‘Dhammacakka Day’ Observance

Report by Chan Jia Xin.  Photographs by Gan Jia Cheng & Chua Siaw Kim.
Bro. Tan giving a talk on the Five Aggregates of Clinging.

Bro. Tan giving a talk on the Five Aggregates of Clinging (Pañcupādāna-khandhā) to mark the occasion.

On Sunday 17 July, Nalandians observed ‘Dhammacakka Day’ to commemorate the turning of the ‘Wheel of Dhamma’ 2600 years ago, when the Buddha expounded the ‘Dhammacakkappavattana Sutta’ to his first five disciples at Isipatana near Benares.

Bro. Tan delivered an insightful Dhamma teaching on the ‘Five Aggregates of Clinging’ (Pañcupādāna-khandhā) to mark the occasion.  He said that due to attachment to the five aggregates, worldlings experience different kinds of ‘dukkha’ (suffering).  The cessation of suffering comes about when wisdom is applied, allowing us to see the true nature of mind and matter and thereafter abandon the clinging to Views (Ditthi) and to Self (Atta).

Nalandians beginning the ‘Dhammacakka Day’ Service with meditation.

Youthful Nalandians beginning the ‘Dhammacakka Day’ Service with meditation on mettā.

The Service continued with 'Pūjā'.

The Service continued with ‘Pūjā’ — offering to the Three Jewels.

Nalanda youths Bro. Ajita and Bro. Leiken leading the Pāli chanting.

Nalanda youths Bro. Ajita and Bro. Leiken leading the Pāli chanting.

A big part of the ending of suffering comes from learning how to let go.  This is achieved by the practice of mindfulness and wise discernment. Therefore, from moment-to-moment, we must apply these two essential factors.

But letting go should not be confused with doing nothing.  It means letting go of our defilements whether gross or subtle, such as anger, resentment, grudge, conceit or attachment to one’s own views in dealing with people and matters arising; then ask ourselves, “Under such circumstances, what is the wisest response I can make?”  And that includes the option of not taking any action there and then, but to let the tension of the hour pass before undertaking the right steps towards a more productive outcome.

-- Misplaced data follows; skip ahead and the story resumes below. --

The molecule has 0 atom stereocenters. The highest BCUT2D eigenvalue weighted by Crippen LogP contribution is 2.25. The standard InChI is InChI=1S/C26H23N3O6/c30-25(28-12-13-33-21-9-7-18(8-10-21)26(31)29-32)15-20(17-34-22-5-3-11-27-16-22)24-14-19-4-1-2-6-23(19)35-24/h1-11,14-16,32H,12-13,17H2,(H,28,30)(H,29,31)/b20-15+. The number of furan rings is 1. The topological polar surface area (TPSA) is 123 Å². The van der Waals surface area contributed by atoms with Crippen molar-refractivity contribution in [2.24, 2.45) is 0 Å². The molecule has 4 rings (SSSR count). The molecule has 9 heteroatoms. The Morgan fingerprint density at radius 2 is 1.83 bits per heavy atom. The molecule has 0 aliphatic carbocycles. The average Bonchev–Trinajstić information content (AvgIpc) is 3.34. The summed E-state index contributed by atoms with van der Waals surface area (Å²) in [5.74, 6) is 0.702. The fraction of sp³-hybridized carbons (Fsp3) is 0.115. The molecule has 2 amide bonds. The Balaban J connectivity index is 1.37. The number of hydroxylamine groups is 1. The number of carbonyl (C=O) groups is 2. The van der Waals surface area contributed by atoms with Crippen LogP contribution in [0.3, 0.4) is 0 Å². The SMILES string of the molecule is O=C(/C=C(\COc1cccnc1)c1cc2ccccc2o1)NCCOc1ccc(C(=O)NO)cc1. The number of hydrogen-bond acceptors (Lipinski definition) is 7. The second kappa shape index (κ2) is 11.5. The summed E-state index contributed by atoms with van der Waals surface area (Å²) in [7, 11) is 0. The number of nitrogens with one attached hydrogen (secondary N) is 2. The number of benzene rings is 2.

Letting go’ also entails Right Effort of abandoning the arisen unwholesome thoughts, and to prevent unarisen unwholesome qualities from arising.  A life of wisdom is one spent continually learning and reflecting on wholesome qualities.  This provides the strength for our spiritual practice.

Devotees also had the opportunity to offer lunch dāna on this auspicious occasion.

Devotees also had the opportunity to offer lunch dāna on this auspicious occasion.

Devotees also had the opportunity to offer lunch dāna on this auspicious occasion.

Devotees also had the opportunity to offer lunch dāna on this auspicious occasion.

After thanking Bro. Tan for his profound and insightful teaching on this auspicious occasion, Nalandians proceeded to offer lunch dāna to Sangha members.  It was heartening to note that the large congregation comprised of devotees from many countries and nationalities, showing the universal appeal of Buddha-Dhamma.

The ‘Dhammacakka Day’Observance also marks the end of this year’s 7-week Nalanda Gimhāna Retreat.  Indeed the weeks had been filled with pivotal meditation, teachings and discussions on the Dhamma.  We thank everyone for taking part in and supporting the 2016 retreat, and rejoice with you in the wholesome practice.  Sadhu anumodana.

After dāna, venerable Sangha members were brought by Sis. Nandini on a tour of Nalanda Centre .

After dāna, venerable Sangha members were brought by Sis. Nandini on a tour of Nalanda Centre — seen here at the altar dedicated to the late Venerable K. Sri Dhammananda, Nalanda’s Spiritual Adviser.